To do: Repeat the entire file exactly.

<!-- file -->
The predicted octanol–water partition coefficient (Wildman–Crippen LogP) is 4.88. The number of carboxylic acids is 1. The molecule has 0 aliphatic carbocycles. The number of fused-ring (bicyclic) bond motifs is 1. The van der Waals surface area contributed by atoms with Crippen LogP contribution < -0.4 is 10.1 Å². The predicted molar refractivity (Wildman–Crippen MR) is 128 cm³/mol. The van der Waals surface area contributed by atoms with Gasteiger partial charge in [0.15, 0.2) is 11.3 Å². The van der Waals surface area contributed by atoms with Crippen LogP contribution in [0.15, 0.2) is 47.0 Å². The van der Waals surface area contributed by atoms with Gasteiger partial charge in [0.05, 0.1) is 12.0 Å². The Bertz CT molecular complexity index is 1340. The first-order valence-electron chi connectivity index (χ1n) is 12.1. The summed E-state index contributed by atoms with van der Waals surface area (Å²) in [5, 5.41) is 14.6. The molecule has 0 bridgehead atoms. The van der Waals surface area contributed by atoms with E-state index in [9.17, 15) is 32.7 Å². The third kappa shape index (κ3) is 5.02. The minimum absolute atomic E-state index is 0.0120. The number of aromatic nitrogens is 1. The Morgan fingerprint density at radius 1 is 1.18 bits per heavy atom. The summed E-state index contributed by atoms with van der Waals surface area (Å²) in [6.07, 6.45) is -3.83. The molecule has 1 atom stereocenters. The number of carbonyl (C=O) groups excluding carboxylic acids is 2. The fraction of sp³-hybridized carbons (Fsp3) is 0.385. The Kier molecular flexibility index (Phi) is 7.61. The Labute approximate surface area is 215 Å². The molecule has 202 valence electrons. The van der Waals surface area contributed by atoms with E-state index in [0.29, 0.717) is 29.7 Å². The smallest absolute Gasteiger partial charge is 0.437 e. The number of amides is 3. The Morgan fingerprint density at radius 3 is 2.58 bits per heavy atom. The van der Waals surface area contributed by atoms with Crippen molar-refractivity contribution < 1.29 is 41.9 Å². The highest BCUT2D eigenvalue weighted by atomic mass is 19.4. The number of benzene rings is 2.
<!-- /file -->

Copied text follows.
The predicted octanol–water partition coefficient (Wildman–Crippen LogP) is 4.88. The number of carboxylic acids is 1. The molecule has 0 aliphatic carbocycles. The number of fused-ring (bicyclic) bond motifs is 1. The van der Waals surface area contributed by atoms with Crippen LogP contribution < -0.4 is 10.1 Å². The predicted molar refractivity (Wildman–Crippen MR) is 128 cm³/mol. The van der Waals surface area contributed by atoms with Gasteiger partial charge in [0.15, 0.2) is 11.3 Å². The van der Waals surface area contributed by atoms with Crippen LogP contribution in [0.15, 0.2) is 47.0 Å². The van der Waals surface area contributed by atoms with Gasteiger partial charge in [0.05, 0.1) is 12.0 Å². The Bertz CT molecular complexity index is 1340. The first-order valence-electron chi connectivity index (χ1n) is 12.1. The summed E-state index contributed by atoms with van der Waals surface area (Å²) in [5, 5.41) is 14.6. The molecule has 0 bridgehead atoms. The van der Waals surface area contributed by atoms with E-state index in [9.17, 15) is 32.7 Å². The third kappa shape index (κ3) is 5.02. The minimum absolute atomic E-state index is 0.0120. The number of aromatic nitrogens is 1. The Morgan fingerprint density at radius 1 is 1.18 bits per heavy atom. The summed E-state index contributed by atoms with van der Waals surface area (Å²) in [6.07, 6.45) is -3.83. The molecule has 1 atom stereocenters. The number of carbonyl (C=O) groups excluding carboxylic acids is 2. The fraction of sp³-hybridized carbons (Fsp3) is 0.385. The Kier molecular flexibility index (Phi) is 7.61. The Labute approximate surface area is 215 Å². The molecule has 202 valence electrons. The van der Waals surface area contributed by atoms with E-state index in [0.29, 0.717) is 29.7 Å². The smallest absolute Gasteiger partial charge is 0.437 e. The number of amides is 3. The Morgan fingerprint density at radius 3 is 2.58 bits per heavy atom. The van der Waals surface area contributed by atoms with Crippen molar-refractivity contribution < 1.29 is 41.9 Å². The highest BCUT2D eigenvalue weighted by atomic mass is 19.4. The number of benzene rings is 2.